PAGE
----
The FedInvent Count This Week
What We Do
Catalog Taxpayer Funded Inventions
Each week FedInvent publishes a catalog of taxpayer funded patented inventions and patent applications in the innovation pipeline.
Map Inventions To Grants & Contracts
FedInvent maps the patents and patent applications back to the contracts and grants that helped pay for the them.
FedInvent creates lists of all of the moving parts of the federal innovation ecosphere. It's complex. Lists help. Start here
Commentary, research, news and the latest prognostications on the federal innovation ecosphere. Read The Gazette
Follow The Money
FedInvent analyzes budgets, spending, who got the money and who didn’t. We find out where the money goes.
Analyze the Inventions
FedInvent reports on the novel, the useful, the nonobvious, and the patents for inventions that are hiding in plain sight.
Track Federal Science Priorities
FedInvent follows science and technology goals and the areas of scientific and research interest at federal agencies.
Follow Inventions To The Market
There are lots of standards, regulations and exclusive patent licenses that pave the way from idea to the market. FedInvent tracks them, too.
The Latest From The Gazette
News, Analysis and Prognostications from the FedInvent Innovation Ecosphere
The Top Four
SAVE THE OCEAN — EAT FISH
NOAA says lionfish is delectable.
Granted February 23, 2021 10925266
The lionfish, a native of the Western Pacific Ocean, is a venomous, voracious predator that's flourishing in coastal waters of the U.S. Southeast and the Caribbean. This invasive species has the potential to harm reef ecosystems because it is a top predator that competes for food and space with overfished native stocks such as snapper and grouper. Scientists fear that lionfish will kill off helpful species such as algae-eating parrotfish, allowing seaweed to overtake the reefs. NOAA scientists researching the lionfish’s spread and impact are now encouraging a seafood market as one way to mitigate the species’ impacts on reef communities.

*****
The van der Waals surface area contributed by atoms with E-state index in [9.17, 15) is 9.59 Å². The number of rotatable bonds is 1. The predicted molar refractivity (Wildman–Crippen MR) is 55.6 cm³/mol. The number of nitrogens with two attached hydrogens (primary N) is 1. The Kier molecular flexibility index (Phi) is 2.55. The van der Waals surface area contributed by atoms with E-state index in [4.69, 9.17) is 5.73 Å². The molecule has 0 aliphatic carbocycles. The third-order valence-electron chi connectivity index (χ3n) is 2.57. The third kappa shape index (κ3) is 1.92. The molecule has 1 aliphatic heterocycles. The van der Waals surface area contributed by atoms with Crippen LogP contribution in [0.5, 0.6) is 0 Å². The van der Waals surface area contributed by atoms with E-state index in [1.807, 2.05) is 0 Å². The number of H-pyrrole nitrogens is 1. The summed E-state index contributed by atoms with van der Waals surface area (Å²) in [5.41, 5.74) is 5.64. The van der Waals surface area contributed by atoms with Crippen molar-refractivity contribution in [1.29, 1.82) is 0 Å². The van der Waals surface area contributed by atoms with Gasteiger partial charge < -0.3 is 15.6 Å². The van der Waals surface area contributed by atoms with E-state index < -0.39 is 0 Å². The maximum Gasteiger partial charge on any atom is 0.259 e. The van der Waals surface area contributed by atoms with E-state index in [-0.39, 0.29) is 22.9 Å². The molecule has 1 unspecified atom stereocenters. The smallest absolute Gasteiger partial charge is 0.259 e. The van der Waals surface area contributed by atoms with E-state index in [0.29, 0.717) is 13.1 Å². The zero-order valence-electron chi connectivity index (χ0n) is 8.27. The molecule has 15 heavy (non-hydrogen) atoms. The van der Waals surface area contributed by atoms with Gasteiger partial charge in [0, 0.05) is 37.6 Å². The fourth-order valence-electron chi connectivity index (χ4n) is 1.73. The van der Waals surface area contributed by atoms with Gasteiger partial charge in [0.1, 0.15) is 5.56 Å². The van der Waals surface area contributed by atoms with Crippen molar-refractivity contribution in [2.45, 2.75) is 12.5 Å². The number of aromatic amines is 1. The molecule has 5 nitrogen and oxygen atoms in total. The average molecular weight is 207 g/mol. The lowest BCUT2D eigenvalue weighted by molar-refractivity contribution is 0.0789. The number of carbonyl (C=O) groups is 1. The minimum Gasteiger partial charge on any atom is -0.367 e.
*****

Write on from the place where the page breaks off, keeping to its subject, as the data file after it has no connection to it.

There is a need for increased capacity for removal of lionfish and is a growing demand for lionfish in the seafood market. Existing traps do not capture lionfish in numbers large enough to offer potential in exerting control over deep water populations. This could be partly because lionfish, which prey on live fish and invertebrates, are not attracted to the baits commonly used in existing traps. Studies have shown that they are attracted to the structure of the trap itself. There is a need for trap designs that exclusively target and capture lionfish. There is a need for lionfish entrapment device that provides an increased lionfish capture success rate while reducing bycatch (fish or other marine species caught unintentionally while catching the lionfish) and reducing other impact on the environment.
Enter NOAA's Patent 10,925,266, Apparatus for harvesting lionfish. Enabling bigger harvests of lion fish to control the ocean environment and to feed people. NOAA advises that once stripped of its venomous spines, cleaned, and filleted like any other fish, the lionfish becomes delectable seafood fare.See the Invention In Action Here
From the FedInvent Innovation Ecosphere
USDA Digital Innovation
$3.4 billion for 280 AgTech Digital Infrastructure Projects
My view is that people are creative animals and will figure out clever ways to use tools that the inventor never imagined.
On the language of innovation…
The difficulty of forming a clear conception of the subject is increased by the fact that while we have to deal with novel and strange facts, we have also to use old words in novel and inconsistent senses.